Forget the National Lottery! This could be an easier way to make a million

The chance of winning the UK National Lottery is 1 in over 45m. The chance of getting five numbers and the bonus ball in order to win £1m is 1 in over 7.5m. As such, it’s obvious that almost all of us will fail to become millionaires through buying National Lottery tickets.

While that’s disappointing, at least there may be another way of making a million, and where the odds are considerably more favourable. Furthermore, it’s accessible to all, and may prove to be far simpler than many people believe. It’s called the stock market.

Buying and selling

The idea of investing a portion of income in the stock market may sound unappealing to some people. They may be of the view that doing so is complicated, costly, or takes up a lot of their time. However, with the growth in online sharedealing, this is no longer the case. It’s now possible to open an online account in less than 10 minutes, while it takes just a few mouse clicks to buy and sell shares in a variety of well-known companies. Furthermore, the cost of doing has fallen in recent years, which means that investing is more accessible to a variety of investors.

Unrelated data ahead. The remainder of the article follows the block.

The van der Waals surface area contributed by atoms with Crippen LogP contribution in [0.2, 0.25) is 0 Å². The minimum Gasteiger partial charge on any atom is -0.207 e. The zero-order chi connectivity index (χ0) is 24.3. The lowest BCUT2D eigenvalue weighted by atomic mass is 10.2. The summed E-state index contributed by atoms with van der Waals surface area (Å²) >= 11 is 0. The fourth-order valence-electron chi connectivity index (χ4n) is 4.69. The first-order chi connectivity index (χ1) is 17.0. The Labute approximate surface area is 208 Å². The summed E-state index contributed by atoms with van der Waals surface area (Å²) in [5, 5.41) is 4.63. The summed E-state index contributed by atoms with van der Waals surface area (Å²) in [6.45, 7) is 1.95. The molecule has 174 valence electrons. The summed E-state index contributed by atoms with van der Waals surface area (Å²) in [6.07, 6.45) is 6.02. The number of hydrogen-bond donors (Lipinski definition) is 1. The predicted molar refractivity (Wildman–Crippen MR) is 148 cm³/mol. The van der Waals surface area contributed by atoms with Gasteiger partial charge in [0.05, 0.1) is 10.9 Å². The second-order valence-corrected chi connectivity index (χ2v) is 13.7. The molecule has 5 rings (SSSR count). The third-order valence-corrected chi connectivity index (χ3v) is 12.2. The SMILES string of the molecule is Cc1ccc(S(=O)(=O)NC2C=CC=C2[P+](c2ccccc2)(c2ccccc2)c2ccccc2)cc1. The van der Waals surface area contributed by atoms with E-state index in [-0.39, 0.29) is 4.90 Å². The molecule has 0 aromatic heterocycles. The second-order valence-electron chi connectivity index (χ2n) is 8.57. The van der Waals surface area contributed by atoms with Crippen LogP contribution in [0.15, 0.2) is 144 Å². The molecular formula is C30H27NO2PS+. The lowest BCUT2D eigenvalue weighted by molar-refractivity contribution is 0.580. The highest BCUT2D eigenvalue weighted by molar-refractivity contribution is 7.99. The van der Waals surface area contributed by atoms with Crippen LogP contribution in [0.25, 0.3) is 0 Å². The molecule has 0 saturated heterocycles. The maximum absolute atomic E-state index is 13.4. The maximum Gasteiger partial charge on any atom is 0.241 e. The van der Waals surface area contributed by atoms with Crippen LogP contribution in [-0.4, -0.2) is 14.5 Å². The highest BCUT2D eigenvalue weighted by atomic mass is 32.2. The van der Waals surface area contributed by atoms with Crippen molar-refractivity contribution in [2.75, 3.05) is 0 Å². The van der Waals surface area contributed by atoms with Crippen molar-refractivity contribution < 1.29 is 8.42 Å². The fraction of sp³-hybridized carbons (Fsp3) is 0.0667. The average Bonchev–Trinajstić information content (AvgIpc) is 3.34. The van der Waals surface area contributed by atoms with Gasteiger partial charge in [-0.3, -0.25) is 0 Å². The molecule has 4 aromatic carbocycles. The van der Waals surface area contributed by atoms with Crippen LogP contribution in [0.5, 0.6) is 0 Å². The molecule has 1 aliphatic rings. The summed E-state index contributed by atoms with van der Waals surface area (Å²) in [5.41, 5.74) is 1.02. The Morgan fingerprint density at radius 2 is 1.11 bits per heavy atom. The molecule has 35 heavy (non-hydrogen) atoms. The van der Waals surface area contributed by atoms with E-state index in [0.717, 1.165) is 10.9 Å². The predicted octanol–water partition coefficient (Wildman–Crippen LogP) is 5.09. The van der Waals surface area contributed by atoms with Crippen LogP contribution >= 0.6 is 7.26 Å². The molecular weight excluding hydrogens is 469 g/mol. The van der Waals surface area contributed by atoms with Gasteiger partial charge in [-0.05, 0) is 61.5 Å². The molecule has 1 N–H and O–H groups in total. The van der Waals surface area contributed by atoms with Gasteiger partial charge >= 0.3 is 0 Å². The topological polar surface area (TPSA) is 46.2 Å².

Return potential

While there may not be a ‘jackpot’ every Tuesday, Wednesday, Friday and Saturday evening when it comes to investing in the stock market, over the long run it could make an individual a millionaire. It has a track record of growth, as well as offering high dividend returns, in some cases. With regular investment over a number of years, it may be possible for even modest amounts of capital to grow into large nest eggs.

For example, the FTSE 250 has delivered a total return per year of 9.5% over the last two decades. An investment of £1,000 made in early 1999 would therefore be worth over £6,000 today. Investing a larger amount, or consistently apportioning capital to the stock market, over a longer time period could lead to even higher returns. Indeed, investing £5 per day over a working life would generate a total portfolio value of over £1m by retirement, if its returns match those of the FTSE 250 over the last 20 years.


Clearly, there is a risk of loss from buying and selling shares. It’s possible for an investor to lose their entire portfolio value should all of their holdings go bust. However, by spreading the risk among a variety of shares, it’s possible to reduce company-specific risk. And by focusing on companies with strong balance sheets and track records of growth, it may be possible to reduce risks yet further.

While the National Lottery is a fun way of trying to make a million, the stock market offers better odds and a strong track record of turning modest amounts of money into sizeable nest eggs over the long run. Since it’s becoming increasingly accessible, it could be worth a closer look.

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